Developing the IFSP:
Law, M. (2000). Strategies for implementing evidence-based practice in
early intervention. Infants and Young Children, 12(2), 32-40.
This article focuses on specific strategies that
can be used to support an evidence-based early intervention practice.
Methods are described about gathering information from the literature,
to review research studies critically, and to summarize research information
McWilliam, R., Ferguson, A., Harbin, G., Porter, P., Munn, D., &
Vandiviere, P. (1998). The family-centeredness of Individualized family
service plans. Topics in Early Childhood Special Education, 18(2),
This study assess the validity of a rating scale
of how family-centered an IFSP is and includes a detailed Appendix with
characteristics such as writing style, active voice, positiveness, judgment,
specificity, and context-appropriateness. Examples of family-centered
and non-family centered IFSPs are also provided in the Appendix.
National Research Council and Institute of Medicine (2000). From
neurons to neighborhoods: The science of early childhood development.
Committee on Integrating the Science of Early Childhood Development. Jack
P. Shonkoff and Deborah Phillips, eds. Board on Children, Youth, and Families,
Commission on Behavioral and Social Sciences and Education. D.C.: National
Academy Press. (see www.nap.edu/execsumm/0309069882.html
for an executive summary)
This extraordinary report regarding research and
evidence-based practices supporting early learning and development was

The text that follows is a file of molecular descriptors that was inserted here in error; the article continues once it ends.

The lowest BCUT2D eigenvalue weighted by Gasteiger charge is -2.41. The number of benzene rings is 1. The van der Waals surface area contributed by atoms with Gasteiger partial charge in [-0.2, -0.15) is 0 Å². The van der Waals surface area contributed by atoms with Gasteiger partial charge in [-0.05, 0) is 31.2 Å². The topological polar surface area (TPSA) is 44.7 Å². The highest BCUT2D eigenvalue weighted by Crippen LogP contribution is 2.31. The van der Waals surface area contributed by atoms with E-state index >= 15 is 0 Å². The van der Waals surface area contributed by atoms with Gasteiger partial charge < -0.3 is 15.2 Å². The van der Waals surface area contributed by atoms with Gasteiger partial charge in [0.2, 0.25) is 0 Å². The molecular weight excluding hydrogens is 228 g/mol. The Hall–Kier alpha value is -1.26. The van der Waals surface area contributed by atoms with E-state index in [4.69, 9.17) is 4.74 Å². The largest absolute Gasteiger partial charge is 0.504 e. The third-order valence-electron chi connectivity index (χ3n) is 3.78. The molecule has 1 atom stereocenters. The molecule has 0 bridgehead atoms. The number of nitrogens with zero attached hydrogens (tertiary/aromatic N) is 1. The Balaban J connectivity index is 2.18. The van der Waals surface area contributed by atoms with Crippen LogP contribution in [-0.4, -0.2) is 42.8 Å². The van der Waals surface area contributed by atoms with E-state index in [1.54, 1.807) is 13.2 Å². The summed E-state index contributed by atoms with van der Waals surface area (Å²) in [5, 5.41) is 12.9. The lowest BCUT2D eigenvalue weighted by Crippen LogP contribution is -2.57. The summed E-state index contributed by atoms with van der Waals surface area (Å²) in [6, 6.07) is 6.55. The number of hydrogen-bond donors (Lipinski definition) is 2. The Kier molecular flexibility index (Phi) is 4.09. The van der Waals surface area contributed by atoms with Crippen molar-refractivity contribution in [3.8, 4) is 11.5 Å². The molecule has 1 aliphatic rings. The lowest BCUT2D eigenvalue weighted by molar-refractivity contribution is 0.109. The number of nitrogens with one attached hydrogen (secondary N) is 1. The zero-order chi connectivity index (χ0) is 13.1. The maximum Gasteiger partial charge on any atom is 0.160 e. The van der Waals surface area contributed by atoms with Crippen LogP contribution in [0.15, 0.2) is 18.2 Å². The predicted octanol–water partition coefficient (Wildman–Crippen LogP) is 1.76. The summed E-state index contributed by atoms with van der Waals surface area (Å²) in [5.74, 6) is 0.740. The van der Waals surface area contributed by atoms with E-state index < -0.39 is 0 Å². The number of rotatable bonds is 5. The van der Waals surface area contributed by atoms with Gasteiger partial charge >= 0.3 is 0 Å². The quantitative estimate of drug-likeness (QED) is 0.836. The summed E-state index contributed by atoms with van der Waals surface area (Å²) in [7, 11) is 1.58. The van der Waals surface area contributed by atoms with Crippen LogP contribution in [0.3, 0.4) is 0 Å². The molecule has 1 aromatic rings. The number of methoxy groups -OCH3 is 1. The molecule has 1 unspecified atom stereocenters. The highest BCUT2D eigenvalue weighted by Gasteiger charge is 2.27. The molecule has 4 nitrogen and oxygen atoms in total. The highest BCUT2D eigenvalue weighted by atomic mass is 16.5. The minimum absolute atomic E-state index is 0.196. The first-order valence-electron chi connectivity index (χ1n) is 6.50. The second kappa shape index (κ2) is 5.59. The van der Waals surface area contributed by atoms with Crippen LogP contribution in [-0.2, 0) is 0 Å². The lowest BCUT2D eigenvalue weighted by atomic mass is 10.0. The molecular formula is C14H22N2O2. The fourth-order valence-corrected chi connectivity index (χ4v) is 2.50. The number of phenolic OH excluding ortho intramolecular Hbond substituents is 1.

produced by a committee of 17 researchers and clinicians with backgrounds
in neuroscience, psychology, child development, economics, education,
pediatrics, psychiatry and public policy. Their charge was to review
all research about the nature of early development and the influence
of early experiences on children’s health and well being, to separate
established knowledge from erroneous popular beliefs, and to examine
the implications of the science base for policy, practice, professional
development, and research.
Rosenkoetter, S. & Squires, S. (2000). Writing outcomes that make
a difference for children and families. Young Exceptional Children,
This early intervention provider/parent team offers guidelines for
developing the “heart of the IFSP”, the outcome statements
which map the path the team members will take together. The authors
pose six questions for evaluating outcomes:
1. Do we know why we’re writing this?
2. Does this outcome mesh with activities that the family chooses
3. Have we explored informal, natural and community-based supports
to determine whether they might accomplish developmental aims, rather
than automatically listing more restrictive options?
4. Who will pay or provide?
5. Is the outcome written in language the family might use, rather
than professional jargon?
6. Does this outcome really matter to this child and family?
Especially for families:
Nebraska Department of Education, Early Development Network. www.answers4families.org/ifspweb/outcomes.html
Nebraska’s online discussion of the IFSP
provides a clear summary of information for families about developing
an IFSP for their children as well as other topics of interest to families.
Squires, S. (2000). Our family’s experience: An important outcome
achieved. Young Exceptional Children, 4(1), 9-11.
This article was written by a parent of four children
(one of whom has cerebral palsy). Squires illustrates how the IFSP process
was used to develop outcomes and strategies to educate the nursery caregivers
in the family’s church to integrate her twin girls in the nursery
group during church services. One of the girls enjoyed a new social
opportunity, her twin was freed from translating her sister’s
needs, and the rest of the family participated in church services knowing
that both girls were safe and happy.
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